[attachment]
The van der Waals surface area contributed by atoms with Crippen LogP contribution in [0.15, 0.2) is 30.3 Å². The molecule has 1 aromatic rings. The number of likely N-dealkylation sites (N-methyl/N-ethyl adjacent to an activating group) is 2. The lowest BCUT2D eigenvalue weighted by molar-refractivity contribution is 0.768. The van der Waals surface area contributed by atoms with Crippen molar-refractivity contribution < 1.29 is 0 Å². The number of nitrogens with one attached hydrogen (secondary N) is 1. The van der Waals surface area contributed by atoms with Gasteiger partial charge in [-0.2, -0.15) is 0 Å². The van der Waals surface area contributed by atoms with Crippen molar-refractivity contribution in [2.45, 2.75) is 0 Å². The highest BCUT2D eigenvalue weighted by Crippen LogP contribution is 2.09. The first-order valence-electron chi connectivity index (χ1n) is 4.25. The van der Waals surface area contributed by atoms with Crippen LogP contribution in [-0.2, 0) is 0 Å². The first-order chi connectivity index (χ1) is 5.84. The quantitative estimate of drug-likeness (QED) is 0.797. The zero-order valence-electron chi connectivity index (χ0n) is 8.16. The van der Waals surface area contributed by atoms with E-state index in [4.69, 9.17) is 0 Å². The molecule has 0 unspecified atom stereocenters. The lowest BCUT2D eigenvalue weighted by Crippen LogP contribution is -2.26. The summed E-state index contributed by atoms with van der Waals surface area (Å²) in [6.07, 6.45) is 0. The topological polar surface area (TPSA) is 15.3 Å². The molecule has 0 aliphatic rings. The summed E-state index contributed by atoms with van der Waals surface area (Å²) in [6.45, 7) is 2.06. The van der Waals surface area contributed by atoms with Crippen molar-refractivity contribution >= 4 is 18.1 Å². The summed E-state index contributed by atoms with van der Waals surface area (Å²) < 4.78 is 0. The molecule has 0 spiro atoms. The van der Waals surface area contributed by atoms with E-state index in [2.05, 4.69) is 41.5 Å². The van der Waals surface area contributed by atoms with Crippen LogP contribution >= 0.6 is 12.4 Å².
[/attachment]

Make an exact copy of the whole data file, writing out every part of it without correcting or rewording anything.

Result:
The van der Waals surface area contributed by atoms with Crippen LogP contribution in [0.15, 0.2) is 30.3 Å². The molecule has 1 aromatic rings. The number of likely N-dealkylation sites (N-methyl/N-ethyl adjacent to an activating group) is 2. The lowest BCUT2D eigenvalue weighted by molar-refractivity contribution is 0.768. The van der Waals surface area contributed by atoms with Crippen molar-refractivity contribution < 1.29 is 0 Å². The number of nitrogens with one attached hydrogen (secondary N) is 1. The van der Waals surface area contributed by atoms with Gasteiger partial charge in [-0.2, -0.15) is 0 Å². The van der Waals surface area contributed by atoms with Crippen molar-refractivity contribution in [2.45, 2.75) is 0 Å². The highest BCUT2D eigenvalue weighted by Crippen LogP contribution is 2.09. The first-order valence-electron chi connectivity index (χ1n) is 4.25. The van der Waals surface area contributed by atoms with Crippen LogP contribution in [-0.2, 0) is 0 Å². The first-order chi connectivity index (χ1) is 5.84. The quantitative estimate of drug-likeness (QED) is 0.797. The zero-order valence-electron chi connectivity index (χ0n) is 8.16. The van der Waals surface area contributed by atoms with E-state index in [4.69, 9.17) is 0 Å². The molecule has 0 unspecified atom stereocenters. The lowest BCUT2D eigenvalue weighted by Crippen LogP contribution is -2.26. The summed E-state index contributed by atoms with van der Waals surface area (Å²) in [6.07, 6.45) is 0. The topological polar surface area (TPSA) is 15.3 Å². The molecule has 0 aliphatic rings. The summed E-state index contributed by atoms with van der Waals surface area (Å²) in [6.45, 7) is 2.06. The van der Waals surface area contributed by atoms with Crippen molar-refractivity contribution >= 4 is 18.1 Å². The summed E-state index contributed by atoms with van der Waals surface area (Å²) < 4.78 is 0. The molecule has 0 spiro atoms. The van der Waals surface area contributed by atoms with E-state index in [2.05, 4.69) is 41.5 Å². The van der Waals surface area contributed by atoms with Crippen LogP contribution >= 0.6 is 12.4 Å².